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“It’s not something people raised hell about because usually the questions were pretty good,” Davis told The Daily Beast. “There are times when a president wants to say something that is highly important in foreign policy – about (Soviet President Nikita) Khrushchev for example.

“If he gives a speech from the Oval Office, it raises the decibel level of the statement. You get the same result and you don’t raise hackles and create a foreign-policy crisis if a reporter asks the question.”

The Cuban missile crisis in October 1962 tested Kennedy’s mettle when satellite photos confirmed the presence of Soviet missiles in Cuba, just 90 miles off the coast of Florida. Kennedy, in Chicago overnight for a political event, cut his trip short.

Reporters were woken before dawn and told they were heading back to Washington because the president had a bad cold.

Rumors that something was up took ominous tones throughout the day as limos arrived at the White House and Jackie Kennedy flew back from Middleburg, Virginia in a helicopter, conveying a sense of urgency. She normally would have returned by car.

At seven o’clock that evening — October 22, 1962 — Kennedy told the nation about the discovery of Soviet missiles in Cuba. He explained he had ordered a “quarantine” of all offensive weapons arriving by ship to Cuba, stopping just short of a blockade, which would have been an act of war. Kennedy chose the word.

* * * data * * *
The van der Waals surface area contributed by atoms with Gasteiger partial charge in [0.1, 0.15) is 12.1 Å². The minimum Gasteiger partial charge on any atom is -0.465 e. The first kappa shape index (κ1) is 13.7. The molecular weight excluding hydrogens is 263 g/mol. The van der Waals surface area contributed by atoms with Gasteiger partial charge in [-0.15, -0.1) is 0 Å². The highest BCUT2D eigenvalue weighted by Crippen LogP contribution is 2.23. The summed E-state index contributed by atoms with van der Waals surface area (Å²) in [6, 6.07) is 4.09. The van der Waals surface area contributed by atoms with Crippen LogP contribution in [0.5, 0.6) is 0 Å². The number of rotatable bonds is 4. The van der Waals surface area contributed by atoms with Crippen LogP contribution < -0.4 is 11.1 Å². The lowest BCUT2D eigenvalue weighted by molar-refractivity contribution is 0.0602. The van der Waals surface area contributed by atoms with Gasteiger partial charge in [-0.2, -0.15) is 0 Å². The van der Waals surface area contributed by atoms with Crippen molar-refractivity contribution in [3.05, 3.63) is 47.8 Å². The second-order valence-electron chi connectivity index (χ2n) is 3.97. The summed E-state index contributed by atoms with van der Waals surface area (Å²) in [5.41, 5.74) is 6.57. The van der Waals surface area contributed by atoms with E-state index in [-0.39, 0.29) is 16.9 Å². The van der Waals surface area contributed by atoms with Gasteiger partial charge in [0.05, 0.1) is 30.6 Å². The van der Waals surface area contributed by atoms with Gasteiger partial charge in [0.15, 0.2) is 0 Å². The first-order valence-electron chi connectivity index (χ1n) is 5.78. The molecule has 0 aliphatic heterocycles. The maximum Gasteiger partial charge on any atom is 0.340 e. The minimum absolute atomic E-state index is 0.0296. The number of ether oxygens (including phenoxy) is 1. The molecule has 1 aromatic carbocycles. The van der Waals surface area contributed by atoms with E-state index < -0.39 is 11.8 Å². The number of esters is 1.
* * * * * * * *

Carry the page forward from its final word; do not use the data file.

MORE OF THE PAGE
Tapes released from the 13 days of deliberations with the Joint Chiefs and key advisors before the Soviets backed down show “how smart he was, how tough he was, and how he saved the world,” says Davis, a view that is widely shared.

Every time Kennedy left the room, Air Force General Curtis LeMay would say, “What does he know? He was only a Lieutenant JG (Junior Grade).” For the military brass, there were only two options, invade or bomb.

“It’s bone-chilling to see what Kennedy did,” says Davis, gambling the Soviets would not respond while keeping B-52s in the air and ready to strike.

It was later revealed that Kennedy had agreed to withdraw U.S. missiles from Turkey, which were aimed at the Soviet Union. “Knowing history the way Kennedy did, when you’re eyeball to eyeball, you’ve got to give the other guy something. You’ve got to give Khrushchev a way to win,” says Davis. “Those missiles were old and leaking fuel that was eroding the metal. They were useless. He gave away nothing.”

Davis was one of three pool reporters on Kennedy’s fateful trip to Dallas. He witnessed the swearing-in of Lyndon Johnson aboard Air Force One as it prepared to fly JFK’s body back to Washington. He stayed behind at Love Field to brief the rest of the press corps. “It was selfish on my part so I could file my story,” he confesses, “but I couldn’t file until I gave the story to the rest of the press.”

Air Force One had been hidden away in a secure part of the field where another assassin couldn’t find it. Davis ran back and forth on the tarmac trying to find the other reporters before the press bus finally arrived.  He briefed them from his notes. “It was a helluva day,” he says. “Tom Wicker from the New York Times kept asking questions. I hadn’t filed and I was so eager to do so.”

Maybe by today’s standards, reporters got too close to the president, but then so did the voters.